An American Family History


Bush River




The Society of Friends (Quakers) began in England in the 1650s, when they broke away from the Puritans. Pennsylvania was founded by William Penn, as a safe place for Friends to live and practice their faith.

from The State, "An Old Quaker Settlement. An Interesting Sketch of a Colony in Newberry," Columbia, South Carolina, February 8, 1897

[The Bush River Monthly Meeting] About three miles from this city, near the banks of Bush river, a small sluggish stream, is situated the old Quaker burial ground. In and about the year 1762, a few Quakers settled at this spot and in the years following many others joined them, making a settlement numbering many hundred souls. The land was laid out into small farms, they built themselves a meeting house and settled down to a life of peace and tranquility.

They worked hard, lived comfortably, were honest and very religious, owned slaves at first, but at last set their faces against slavery and on one occasion turned a man out of their church (which was a great punishment) because he would not free his slaves. They attended strictly to their own business and were very friendly, reminding one of a large family, but also very severe on evil-doers.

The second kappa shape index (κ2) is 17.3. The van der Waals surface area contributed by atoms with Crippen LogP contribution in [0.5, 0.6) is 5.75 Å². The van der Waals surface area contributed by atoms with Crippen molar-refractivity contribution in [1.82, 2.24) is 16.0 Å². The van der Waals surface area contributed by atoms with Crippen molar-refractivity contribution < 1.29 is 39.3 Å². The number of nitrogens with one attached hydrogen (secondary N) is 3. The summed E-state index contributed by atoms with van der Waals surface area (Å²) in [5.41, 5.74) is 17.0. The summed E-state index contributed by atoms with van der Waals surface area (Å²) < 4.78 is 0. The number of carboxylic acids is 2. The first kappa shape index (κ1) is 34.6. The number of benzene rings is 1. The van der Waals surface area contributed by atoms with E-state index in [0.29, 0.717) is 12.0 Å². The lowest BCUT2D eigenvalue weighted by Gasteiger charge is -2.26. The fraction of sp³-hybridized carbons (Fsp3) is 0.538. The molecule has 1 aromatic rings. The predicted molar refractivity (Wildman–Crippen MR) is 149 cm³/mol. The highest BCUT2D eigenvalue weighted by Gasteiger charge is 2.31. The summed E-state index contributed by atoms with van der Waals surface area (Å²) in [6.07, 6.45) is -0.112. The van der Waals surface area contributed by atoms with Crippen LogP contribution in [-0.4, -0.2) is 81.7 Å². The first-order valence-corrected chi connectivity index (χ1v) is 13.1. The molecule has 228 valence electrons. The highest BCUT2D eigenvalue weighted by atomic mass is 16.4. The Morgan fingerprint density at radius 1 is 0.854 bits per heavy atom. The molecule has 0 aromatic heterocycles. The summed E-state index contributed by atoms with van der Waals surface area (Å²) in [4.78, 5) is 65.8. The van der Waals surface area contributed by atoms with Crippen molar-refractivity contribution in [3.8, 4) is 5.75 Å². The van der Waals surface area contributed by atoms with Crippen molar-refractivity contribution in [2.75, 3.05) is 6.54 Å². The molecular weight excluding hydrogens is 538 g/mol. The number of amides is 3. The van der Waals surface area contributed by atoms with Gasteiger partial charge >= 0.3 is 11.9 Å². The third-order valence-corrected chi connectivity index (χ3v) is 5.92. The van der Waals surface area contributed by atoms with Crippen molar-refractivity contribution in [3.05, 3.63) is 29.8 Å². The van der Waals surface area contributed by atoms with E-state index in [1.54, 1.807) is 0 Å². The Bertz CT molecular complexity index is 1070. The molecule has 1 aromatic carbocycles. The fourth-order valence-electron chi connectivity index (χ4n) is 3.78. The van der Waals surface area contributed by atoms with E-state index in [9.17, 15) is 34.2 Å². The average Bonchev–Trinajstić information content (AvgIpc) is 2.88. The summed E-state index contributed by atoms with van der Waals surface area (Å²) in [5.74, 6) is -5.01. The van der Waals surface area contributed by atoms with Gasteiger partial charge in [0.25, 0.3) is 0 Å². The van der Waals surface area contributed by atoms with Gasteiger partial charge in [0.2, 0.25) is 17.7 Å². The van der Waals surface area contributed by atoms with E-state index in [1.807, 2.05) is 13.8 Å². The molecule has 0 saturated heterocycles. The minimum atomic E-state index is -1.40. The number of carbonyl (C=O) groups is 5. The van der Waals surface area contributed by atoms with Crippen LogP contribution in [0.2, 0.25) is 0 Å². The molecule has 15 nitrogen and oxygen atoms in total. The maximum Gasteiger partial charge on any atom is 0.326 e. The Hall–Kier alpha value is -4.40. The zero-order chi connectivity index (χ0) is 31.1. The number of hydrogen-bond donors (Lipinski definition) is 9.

Between 1800 and 1804, one Zachary Dicks, a so-called preacher, passed through South Carolina. He claimed to be possessed with the "gift of prophecy," and in his exhortations he warned the Quakers of a coming conflict among the sections. The Quakers, not believing in war, and hearing of the many advantages of Ohio, nearly all emigrated to that State.

Today the fields which were once dotted with happy homes are bare, the old meeting house has long ago been torn down and nothing remains of this once prosperous settlement but the old cemetery, and it is slowly disappearing.

Lush forests in Colonial America allowed settlers to build wooden homes.